Differences in perceptions of functional foods: UK public vs. nutritionists


Professor Janet Cade, Nutrition Epidemiology Group, Nuffield Institute for Health, University of Leeds, 71–75 Clarendon Road, Leeds LS2 9PL, UK.
E-mail: j.e.cade@leeds.ac.uk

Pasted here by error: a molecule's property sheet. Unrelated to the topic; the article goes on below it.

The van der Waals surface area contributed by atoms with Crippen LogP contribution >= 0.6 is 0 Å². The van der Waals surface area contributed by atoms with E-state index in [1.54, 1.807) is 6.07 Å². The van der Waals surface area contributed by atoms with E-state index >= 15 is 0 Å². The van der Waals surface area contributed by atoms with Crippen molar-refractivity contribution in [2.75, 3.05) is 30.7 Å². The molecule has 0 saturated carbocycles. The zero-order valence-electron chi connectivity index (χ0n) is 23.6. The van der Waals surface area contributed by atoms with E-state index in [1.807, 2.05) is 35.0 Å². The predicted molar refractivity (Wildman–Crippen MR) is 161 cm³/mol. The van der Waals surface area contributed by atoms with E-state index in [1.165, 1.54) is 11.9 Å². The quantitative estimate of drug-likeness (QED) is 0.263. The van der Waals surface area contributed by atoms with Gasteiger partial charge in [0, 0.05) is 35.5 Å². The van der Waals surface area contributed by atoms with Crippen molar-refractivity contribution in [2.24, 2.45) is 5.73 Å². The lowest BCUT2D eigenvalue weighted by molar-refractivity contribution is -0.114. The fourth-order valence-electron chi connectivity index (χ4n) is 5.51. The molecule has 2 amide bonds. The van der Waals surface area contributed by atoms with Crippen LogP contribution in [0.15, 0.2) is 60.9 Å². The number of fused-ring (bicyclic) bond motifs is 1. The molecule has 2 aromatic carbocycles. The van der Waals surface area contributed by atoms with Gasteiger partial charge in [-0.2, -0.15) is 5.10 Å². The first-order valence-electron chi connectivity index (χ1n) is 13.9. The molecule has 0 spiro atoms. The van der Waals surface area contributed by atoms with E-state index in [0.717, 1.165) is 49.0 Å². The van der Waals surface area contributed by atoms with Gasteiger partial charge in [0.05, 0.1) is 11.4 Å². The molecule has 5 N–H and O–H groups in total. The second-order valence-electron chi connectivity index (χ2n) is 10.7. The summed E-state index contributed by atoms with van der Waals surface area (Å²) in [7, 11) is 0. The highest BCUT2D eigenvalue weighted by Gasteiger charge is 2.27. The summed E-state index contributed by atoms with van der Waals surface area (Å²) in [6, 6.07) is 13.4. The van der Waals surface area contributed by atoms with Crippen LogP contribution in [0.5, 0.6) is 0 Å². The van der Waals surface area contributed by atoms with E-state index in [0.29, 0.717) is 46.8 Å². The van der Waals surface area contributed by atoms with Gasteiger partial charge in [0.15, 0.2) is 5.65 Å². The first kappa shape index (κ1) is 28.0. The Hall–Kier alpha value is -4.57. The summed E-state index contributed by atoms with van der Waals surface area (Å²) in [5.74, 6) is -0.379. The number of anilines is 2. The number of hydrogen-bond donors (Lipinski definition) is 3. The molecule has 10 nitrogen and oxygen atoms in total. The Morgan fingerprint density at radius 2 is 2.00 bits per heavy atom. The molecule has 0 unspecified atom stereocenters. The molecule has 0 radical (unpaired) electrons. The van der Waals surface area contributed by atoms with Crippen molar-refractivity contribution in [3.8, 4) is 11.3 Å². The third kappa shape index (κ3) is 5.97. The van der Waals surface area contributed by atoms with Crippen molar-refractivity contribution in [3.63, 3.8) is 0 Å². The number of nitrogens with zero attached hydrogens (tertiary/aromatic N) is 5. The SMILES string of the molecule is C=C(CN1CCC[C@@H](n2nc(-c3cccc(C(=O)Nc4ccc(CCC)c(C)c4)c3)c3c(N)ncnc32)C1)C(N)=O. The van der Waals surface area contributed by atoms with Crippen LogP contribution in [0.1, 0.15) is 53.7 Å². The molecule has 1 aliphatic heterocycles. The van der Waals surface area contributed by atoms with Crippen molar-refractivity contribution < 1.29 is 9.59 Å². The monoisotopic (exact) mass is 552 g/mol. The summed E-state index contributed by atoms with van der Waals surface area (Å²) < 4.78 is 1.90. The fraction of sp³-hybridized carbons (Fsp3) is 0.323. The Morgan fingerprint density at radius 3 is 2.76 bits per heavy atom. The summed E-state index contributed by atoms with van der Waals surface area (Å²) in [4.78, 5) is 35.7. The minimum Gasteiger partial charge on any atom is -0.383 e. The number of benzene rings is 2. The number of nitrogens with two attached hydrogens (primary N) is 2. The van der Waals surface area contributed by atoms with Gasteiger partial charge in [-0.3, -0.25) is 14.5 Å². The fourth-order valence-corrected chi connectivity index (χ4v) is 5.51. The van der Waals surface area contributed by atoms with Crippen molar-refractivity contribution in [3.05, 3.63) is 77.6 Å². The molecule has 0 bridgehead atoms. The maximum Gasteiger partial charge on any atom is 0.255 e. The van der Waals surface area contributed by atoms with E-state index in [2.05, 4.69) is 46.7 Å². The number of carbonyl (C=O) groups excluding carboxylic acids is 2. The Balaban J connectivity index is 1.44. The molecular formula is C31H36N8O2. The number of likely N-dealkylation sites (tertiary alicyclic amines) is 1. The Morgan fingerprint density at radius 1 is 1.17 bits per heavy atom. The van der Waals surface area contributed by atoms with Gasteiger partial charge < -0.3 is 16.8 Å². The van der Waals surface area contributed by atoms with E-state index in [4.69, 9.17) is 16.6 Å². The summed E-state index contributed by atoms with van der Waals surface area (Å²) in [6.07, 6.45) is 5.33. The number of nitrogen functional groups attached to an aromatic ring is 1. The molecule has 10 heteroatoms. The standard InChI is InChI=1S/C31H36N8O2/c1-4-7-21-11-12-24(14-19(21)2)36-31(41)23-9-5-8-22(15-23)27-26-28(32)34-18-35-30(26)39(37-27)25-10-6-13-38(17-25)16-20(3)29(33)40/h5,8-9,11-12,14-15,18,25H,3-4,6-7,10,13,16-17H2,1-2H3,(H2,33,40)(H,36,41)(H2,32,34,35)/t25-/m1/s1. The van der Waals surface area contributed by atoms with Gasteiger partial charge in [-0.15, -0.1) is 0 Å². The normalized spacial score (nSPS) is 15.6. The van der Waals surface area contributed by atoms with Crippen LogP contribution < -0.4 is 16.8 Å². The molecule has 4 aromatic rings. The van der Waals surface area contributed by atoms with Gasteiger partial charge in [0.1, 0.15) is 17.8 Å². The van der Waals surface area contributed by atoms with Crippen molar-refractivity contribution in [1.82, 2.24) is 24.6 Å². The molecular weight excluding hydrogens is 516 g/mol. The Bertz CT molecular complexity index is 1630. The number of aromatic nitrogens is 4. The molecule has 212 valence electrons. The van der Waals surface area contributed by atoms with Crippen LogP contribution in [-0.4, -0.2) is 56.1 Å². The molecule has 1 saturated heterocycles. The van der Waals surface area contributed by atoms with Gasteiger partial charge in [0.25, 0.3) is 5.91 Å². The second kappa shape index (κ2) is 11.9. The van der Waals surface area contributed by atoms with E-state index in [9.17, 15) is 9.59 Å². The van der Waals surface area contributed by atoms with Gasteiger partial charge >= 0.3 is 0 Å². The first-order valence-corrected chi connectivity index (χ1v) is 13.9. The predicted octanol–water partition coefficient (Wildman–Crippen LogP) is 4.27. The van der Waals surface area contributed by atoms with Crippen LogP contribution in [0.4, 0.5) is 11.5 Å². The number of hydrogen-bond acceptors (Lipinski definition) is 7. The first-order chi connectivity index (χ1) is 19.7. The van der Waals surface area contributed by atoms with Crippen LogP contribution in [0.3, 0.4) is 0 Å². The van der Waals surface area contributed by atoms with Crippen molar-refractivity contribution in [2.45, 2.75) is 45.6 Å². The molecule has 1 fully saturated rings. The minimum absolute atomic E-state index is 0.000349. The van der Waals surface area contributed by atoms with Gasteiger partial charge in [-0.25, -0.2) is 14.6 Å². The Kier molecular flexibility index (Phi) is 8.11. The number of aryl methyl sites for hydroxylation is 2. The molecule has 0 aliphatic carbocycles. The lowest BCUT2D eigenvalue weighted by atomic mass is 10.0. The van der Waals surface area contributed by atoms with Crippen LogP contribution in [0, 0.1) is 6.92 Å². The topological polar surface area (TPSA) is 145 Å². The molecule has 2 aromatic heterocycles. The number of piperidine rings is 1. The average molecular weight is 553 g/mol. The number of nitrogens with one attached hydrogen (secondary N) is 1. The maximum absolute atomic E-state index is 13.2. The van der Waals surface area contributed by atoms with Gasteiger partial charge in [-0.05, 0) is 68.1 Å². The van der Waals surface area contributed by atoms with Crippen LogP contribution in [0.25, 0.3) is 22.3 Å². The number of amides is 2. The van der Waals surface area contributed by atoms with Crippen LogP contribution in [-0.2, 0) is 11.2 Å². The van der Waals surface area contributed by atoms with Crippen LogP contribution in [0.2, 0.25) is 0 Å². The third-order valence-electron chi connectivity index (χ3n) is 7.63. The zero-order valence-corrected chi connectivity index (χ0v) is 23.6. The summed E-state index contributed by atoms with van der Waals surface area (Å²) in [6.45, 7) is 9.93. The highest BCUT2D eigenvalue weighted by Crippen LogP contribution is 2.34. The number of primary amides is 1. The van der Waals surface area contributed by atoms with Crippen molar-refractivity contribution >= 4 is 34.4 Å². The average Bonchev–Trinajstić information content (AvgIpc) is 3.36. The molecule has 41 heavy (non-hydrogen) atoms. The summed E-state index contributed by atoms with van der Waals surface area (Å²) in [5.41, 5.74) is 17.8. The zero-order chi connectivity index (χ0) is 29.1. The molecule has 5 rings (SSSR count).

As concepts in nutrition move towards emphasising the use of foods to promote better health and to help reduce the risk of disease, a new generation of functional food products has emerged. Nutritionists play a key role in educating the public on matters regarding diet and health. Therefore, they need to understand consumers’ attitudes to ensure their work is effective. This study aims to explore consumers’ and nutritionists’ perceptions of this relatively new area of nutrition using a psychometric questionnaire, adapted from Fife-Schaw and Rowe (1996), to quantify attitudes towards five types of functional foods. The questionnaire was administered to 331 members of the British public (40% response rate) and a random sample of 199 members of the Nutrition Society (58% response rate). Perceptions held by the two groups were compared. Principal Components Analysis (PCA) was carried out to highlight underlying components revealed by the questionnaire. The most extreme differences in responses were evident on three issues: the ability to tell if functional foods were about to be consumed; who should take responsibility for informing consumers about the health effects; and understanding of functional foods. Nutritionists believed they had a greater understanding of functional foods and found it easier to tell if the foods they ate contained a functional component. Consumers had a stronger belief that it is the food manufacturers’ responsibility to provide information about functional foods. Using PCA to identify components of importance to each group confirmed differences in perceptions. For the consumer group worry and benefit were the most prominent components. For nutritionists, components relating to control and responsibility were most apparent. As consumers are more willing to look to food manufacturers than the government for information regarding these new foods, the importance of appropriate food labelling and legislation on health claims is of increasing importance. The differences in perceptions will be of interest to the different stakeholders involved in the provision of information to consumers, and should be used to ensure that appropriate messages and channels of communication are used in the development of this new branch of nutritional science.